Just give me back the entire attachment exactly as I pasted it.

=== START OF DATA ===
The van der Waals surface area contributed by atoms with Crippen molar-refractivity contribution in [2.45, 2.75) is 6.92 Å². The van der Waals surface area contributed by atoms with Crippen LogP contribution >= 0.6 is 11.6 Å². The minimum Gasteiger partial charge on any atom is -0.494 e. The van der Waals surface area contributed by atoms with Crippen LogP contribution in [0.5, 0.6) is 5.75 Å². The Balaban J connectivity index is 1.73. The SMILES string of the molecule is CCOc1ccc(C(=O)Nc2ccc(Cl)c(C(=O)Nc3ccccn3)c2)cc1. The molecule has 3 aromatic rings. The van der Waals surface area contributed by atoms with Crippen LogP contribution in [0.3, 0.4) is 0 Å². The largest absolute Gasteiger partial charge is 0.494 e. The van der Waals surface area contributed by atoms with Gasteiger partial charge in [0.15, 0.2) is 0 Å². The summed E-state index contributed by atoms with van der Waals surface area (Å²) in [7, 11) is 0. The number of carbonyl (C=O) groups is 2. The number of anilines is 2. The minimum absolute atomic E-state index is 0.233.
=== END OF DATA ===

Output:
The van der Waals surface area contributed by atoms with Crippen molar-refractivity contribution in [2.45, 2.75) is 6.92 Å². The van der Waals surface area contributed by atoms with Crippen LogP contribution >= 0.6 is 11.6 Å². The minimum Gasteiger partial charge on any atom is -0.494 e. The van der Waals surface area contributed by atoms with Crippen LogP contribution in [0.5, 0.6) is 5.75 Å². The Balaban J connectivity index is 1.73. The SMILES string of the molecule is CCOc1ccc(C(=O)Nc2ccc(Cl)c(C(=O)Nc3ccccn3)c2)cc1. The molecule has 3 aromatic rings. The van der Waals surface area contributed by atoms with Crippen LogP contribution in [0.3, 0.4) is 0 Å². The largest absolute Gasteiger partial charge is 0.494 e. The van der Waals surface area contributed by atoms with Gasteiger partial charge in [0.15, 0.2) is 0 Å². The summed E-state index contributed by atoms with van der Waals surface area (Å²) in [7, 11) is 0. The number of carbonyl (C=O) groups is 2. The number of anilines is 2. The minimum absolute atomic E-state index is 0.233.